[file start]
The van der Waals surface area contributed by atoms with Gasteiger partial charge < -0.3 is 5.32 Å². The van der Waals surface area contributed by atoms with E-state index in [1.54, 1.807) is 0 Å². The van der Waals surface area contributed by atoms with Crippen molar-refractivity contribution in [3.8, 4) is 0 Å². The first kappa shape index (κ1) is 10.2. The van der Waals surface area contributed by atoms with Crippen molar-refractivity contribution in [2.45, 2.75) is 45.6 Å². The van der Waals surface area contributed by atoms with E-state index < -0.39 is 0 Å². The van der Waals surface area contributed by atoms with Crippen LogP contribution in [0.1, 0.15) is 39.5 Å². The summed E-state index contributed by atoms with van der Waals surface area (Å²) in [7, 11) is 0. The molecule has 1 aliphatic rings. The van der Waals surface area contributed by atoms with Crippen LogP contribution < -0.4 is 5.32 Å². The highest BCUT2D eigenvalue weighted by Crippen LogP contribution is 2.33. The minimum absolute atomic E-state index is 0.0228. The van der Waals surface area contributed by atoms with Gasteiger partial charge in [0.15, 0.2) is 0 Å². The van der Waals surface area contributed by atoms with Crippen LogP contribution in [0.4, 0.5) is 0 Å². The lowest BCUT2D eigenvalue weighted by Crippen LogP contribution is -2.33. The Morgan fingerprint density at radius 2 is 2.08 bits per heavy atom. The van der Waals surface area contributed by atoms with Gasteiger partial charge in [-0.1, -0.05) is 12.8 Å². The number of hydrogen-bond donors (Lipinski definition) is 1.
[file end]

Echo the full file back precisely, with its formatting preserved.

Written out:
The van der Waals surface area contributed by atoms with Gasteiger partial charge < -0.3 is 5.32 Å². The van der Waals surface area contributed by atoms with E-state index in [1.54, 1.807) is 0 Å². The van der Waals surface area contributed by atoms with Crippen molar-refractivity contribution in [3.8, 4) is 0 Å². The first kappa shape index (κ1) is 10.2. The van der Waals surface area contributed by atoms with Crippen molar-refractivity contribution in [2.45, 2.75) is 45.6 Å². The van der Waals surface area contributed by atoms with E-state index < -0.39 is 0 Å². The van der Waals surface area contributed by atoms with Crippen LogP contribution in [0.1, 0.15) is 39.5 Å². The summed E-state index contributed by atoms with van der Waals surface area (Å²) in [7, 11) is 0. The molecule has 1 aliphatic rings. The van der Waals surface area contributed by atoms with Crippen LogP contribution < -0.4 is 5.32 Å². The highest BCUT2D eigenvalue weighted by Crippen LogP contribution is 2.33. The minimum absolute atomic E-state index is 0.0228. The van der Waals surface area contributed by atoms with Gasteiger partial charge in [0.15, 0.2) is 0 Å². The van der Waals surface area contributed by atoms with Crippen LogP contribution in [0.4, 0.5) is 0 Å². The lowest BCUT2D eigenvalue weighted by Crippen LogP contribution is -2.33. The Morgan fingerprint density at radius 2 is 2.08 bits per heavy atom. The van der Waals surface area contributed by atoms with Gasteiger partial charge in [-0.1, -0.05) is 12.8 Å². The number of hydrogen-bond donors (Lipinski definition) is 1.